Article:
How to Talk to a “None” About Jesus

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Perhaps you know that the Northwest is home to many nones. Nones are those who say they have no religion, which includes more than 30 percent of those living in the Northwest. Forty-two percent in Portland and 37 percent in Seattle say that have “no religion.”

What does this mean for those sharing the good news of Jesus Christ in the Northwest? First, it means that many of our neighbors have no faith system that they must “leave” to come to Christ. Leaving Islam or Buddhism presents multiple difficulties that do not exist for the nones. Coming to Christ from Islam means breaking with family and community, as well as Islamic teachings. It can even put one’s life in jeopardy. By contrast, those with no religion are not “leaving” a faith system as much as they are filling a void, i.e. the God-shaped hole in every human heart. Many of those coming to Christ are coming from this kind of background. In China, for example, tens of millions are coming to Christ from atheism and agnosticism.

Secondly, Jesus Christ provides the only satisfying answer to the deep needs of the heart. These include forgiveness, love, and hope, but I want to speak of two which you might not have considered, but which exist for every person, including the nones.

First, every human being yearns for justice, but without our God, justice cannot be had. On June 17, 2015 nine people were murdered during a Bible study at the Emmanuel AME Church in Charleston, SC. In Syria and Iraq, thousands of Christians, and others, have been slaughtered by ISIS. These and other atrocities demand that justice be done. But how do you secure justice for those so grievously wronged? They are dead. Even if the killers are caught and punished, how does this help the victims? If there is no God, a God who is holy and all-powerful, so that He knows what is right and has the ability to produce the right, there is no ultimate justice. Without a just God to whom all must give an account, this world is reduced to “winners and losers.” Winners are those who get the most “stuff” and live a long and happy life. Losers are those who don’t get the “stuff,” and whose lives are cut short or impaired through bad health or bad luck (like being born in Afghanistan!). Ultimately we all lose because death comes to all.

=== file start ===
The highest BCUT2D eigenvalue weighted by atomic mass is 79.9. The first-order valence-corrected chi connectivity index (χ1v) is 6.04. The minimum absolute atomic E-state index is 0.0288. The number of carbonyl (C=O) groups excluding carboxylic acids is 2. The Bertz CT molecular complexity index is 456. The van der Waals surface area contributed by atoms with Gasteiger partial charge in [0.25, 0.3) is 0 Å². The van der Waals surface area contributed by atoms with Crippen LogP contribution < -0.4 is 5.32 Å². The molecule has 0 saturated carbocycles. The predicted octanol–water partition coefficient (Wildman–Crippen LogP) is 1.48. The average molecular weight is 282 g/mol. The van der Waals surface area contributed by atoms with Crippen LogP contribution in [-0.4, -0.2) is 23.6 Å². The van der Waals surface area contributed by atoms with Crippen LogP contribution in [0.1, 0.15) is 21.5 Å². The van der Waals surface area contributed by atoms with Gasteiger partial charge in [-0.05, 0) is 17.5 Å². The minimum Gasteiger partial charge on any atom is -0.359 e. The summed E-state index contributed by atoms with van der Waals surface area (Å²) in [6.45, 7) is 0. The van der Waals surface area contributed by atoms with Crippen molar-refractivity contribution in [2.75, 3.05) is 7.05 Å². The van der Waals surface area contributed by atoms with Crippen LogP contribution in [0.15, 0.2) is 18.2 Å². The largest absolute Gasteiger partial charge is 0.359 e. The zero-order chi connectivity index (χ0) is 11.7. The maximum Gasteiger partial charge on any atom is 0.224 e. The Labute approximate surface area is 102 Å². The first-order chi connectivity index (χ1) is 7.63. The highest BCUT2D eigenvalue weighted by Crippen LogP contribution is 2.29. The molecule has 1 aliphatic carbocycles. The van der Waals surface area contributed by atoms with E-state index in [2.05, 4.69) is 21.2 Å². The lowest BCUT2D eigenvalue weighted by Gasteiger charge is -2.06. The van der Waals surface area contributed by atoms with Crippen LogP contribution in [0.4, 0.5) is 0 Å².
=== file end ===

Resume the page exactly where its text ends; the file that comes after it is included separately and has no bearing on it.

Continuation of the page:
To be clear, if there is no God, there is no justice, and therefore Adolph Hitler was a “winner” in comparison with his victims. Hitler died at age 56. For many years he enjoyed great power and luxury. By contrast, Anne Frank, one of Hitler’s victims, died at age 15. She suffered terribly under Hitler’s tyranny, as did millions of others. Little children, young men and women, were slaughtered by this evildoer. If there is no God, and no hope of ultimate judgment and resurrection and eternal life, then there is no true justice for the most evil among us, and their victims are life’s losers. This is a reality that nones and all unbelievers need to confront. Jesus Christ provides the only hope for justice and fairness.

Secondly, every person wants to live in peace, but without our God, there can be no peace in the truest sense. In the Middle East, we are not hoping for peace. Worldly diplomacy and military engagements are merely intended to end the killing and produce what might be called “peaceful bigotry.” The goal of the United Nations is not to make the Palestinians and the Jews love each other. The goal is simply make them stop the killing and live beside each other. If the killing stops we will call it “peace,” but really it’s a “peaceful bigotry” because there is no love. The same could be said of those fighting in Iraq, or even in the streets of some American cities. Our political and judicial system is meant to keep order, not produce peace. Only God can produce peace because peace requires a heart-change. In the human heart there is a longing for peace, but without Christ the best we can hope for is a peaceful bigotry.

We are privileged to live in one of the most beautiful places in the world, which at the same time is one of the world’s great mission fields. About four percent of Northwesterners are in church on Sunday. But we have a powerful Gospel. We have the only message that addresses the great needs of the human heart, including the needs for justice and peace. It is a good day to share the gospel of Jesus Christ in the Northwest.